Suggestions to Help a Caree’s Hospital Confusion

You know this because you’ve probably lived this: Hospitals can be a harsh environment for your caree. A lucid caree can become confused and disoriented hospital patient. A caree with Alzheimer’s can become combative and aggressive during a hospitalization.

This week, The New York Times toook an interesting look at the prevalence of hallucinations among hospitalized elderly patients. Pam Belluck, the article’s author, writes:

“The cause of delirium is unclear, but there are many apparent triggers: infections, surgery, pneumonia, and procedures like catheter insertions, all of which can spur anxiety in frail, vulnerable patients. Some medications, difficult for older people to metabolize, seem associated with delirium.”

Belluck followed up this article with a second, “Six Questions to Protect Elderly Patients.” Her six questions are really helpful as are the comments following the article, including this one:

“My late father, an anesthesiologist, said the quickest way to bring on dementia in an older patient was to give them demerol. He said it was a good drug, reduced pain, cleared quickly, etc. BUT it did often induce dementia in older people. He refused it when he was in the hospital even though he’d ordered it for thousands of patients. When my 88-yo grandmother was given demerol after a car accident, she insisted she was in a bad hotel rather than a hospital room and spent hours picking ‘bugs’ off her sheets and trying futilely to put on her pants which were actually a blanket. Once we persuaded the staff to ditch the demerol in favor of tylenol, she cleared and was fine in a couple of days. I just routinely tell people I’m allergic to it so they won’t give it to me. I’ve never had it, but don’t want to risk anything.”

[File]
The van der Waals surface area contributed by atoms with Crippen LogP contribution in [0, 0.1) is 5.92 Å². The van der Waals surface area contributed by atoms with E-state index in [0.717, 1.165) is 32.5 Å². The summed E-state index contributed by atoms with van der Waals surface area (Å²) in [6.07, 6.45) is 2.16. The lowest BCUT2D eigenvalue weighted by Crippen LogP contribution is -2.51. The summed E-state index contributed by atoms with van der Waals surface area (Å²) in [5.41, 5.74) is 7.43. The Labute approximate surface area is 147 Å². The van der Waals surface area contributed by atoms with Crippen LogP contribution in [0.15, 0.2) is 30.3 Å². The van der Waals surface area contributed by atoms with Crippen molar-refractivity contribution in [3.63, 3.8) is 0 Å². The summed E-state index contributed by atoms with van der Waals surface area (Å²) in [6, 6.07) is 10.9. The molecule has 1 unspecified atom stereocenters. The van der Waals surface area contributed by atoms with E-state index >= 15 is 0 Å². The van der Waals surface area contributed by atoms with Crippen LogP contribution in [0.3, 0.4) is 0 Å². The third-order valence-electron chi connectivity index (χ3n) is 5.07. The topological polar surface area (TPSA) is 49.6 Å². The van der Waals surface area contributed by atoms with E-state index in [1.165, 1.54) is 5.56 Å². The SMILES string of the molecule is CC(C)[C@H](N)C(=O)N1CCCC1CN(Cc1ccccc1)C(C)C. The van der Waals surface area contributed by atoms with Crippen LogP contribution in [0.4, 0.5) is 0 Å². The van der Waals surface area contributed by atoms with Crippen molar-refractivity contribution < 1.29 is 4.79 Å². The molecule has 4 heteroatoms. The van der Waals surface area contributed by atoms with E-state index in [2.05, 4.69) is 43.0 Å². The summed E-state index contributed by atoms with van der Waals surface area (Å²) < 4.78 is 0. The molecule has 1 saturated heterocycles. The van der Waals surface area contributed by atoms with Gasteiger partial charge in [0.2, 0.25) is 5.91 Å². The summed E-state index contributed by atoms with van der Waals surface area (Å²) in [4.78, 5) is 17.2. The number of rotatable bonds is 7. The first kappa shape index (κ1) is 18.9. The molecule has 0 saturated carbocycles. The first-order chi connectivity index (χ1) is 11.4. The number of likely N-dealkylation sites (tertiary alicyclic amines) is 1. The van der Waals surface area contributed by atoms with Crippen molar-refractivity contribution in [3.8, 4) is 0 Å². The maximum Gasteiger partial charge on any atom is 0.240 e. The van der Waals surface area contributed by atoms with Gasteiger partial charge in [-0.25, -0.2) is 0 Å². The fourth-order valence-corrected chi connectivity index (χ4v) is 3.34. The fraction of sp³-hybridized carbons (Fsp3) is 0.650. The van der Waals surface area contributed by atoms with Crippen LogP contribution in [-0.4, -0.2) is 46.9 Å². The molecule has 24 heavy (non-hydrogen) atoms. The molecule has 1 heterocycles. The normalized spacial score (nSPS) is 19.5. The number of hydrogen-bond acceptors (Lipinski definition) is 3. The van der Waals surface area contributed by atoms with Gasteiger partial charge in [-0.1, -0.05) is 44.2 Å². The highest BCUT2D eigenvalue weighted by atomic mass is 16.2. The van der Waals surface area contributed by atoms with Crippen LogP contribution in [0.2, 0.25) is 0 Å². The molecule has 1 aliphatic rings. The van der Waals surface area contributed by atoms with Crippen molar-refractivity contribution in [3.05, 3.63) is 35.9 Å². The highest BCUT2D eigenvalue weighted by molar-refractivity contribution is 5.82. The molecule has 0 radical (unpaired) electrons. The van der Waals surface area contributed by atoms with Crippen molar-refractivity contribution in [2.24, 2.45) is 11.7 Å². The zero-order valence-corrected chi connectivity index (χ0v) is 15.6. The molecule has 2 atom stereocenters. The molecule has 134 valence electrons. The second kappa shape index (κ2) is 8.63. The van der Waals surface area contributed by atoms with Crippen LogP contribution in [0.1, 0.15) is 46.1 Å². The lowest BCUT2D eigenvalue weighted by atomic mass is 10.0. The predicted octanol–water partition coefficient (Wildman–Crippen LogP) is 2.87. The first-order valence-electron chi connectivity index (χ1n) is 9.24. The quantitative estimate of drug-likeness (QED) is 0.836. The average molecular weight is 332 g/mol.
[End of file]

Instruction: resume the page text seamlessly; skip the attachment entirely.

I’m not sure how true or valid this advice is, but I will certainly take it under advisement.

How about you? How have you managed your caree’s hospital confusion? What tips can you share?

Enhanced by Zemanta
Avatar of Denise

About Denise Brown

I began working with family caregivers in 1990 and launched in 1996 to help and support them. Through my blog, I share words of comfort and offer coping strategies and tips. I also write opinion pieces about recent research, community programs and media coverage of caregiving issues. I've written several caregiving books, including "The Caregiving Years, Six Stages to a Meaningful Journey," "Take Comfort, Reflections of Hope for Caregivers" and "After Caregiving Ends, A Guide to Beginning Again." You can purchase my books and schedule a coaching call with me in our store.

3 thoughts on “Suggestions to Help a Caree’s Hospital Confusion

  1. NJ

    When my Mother was hospitalized for a intensive session of chemo it affected her mind. At one point the social worker insisted that I select which nursing home I would be sending her.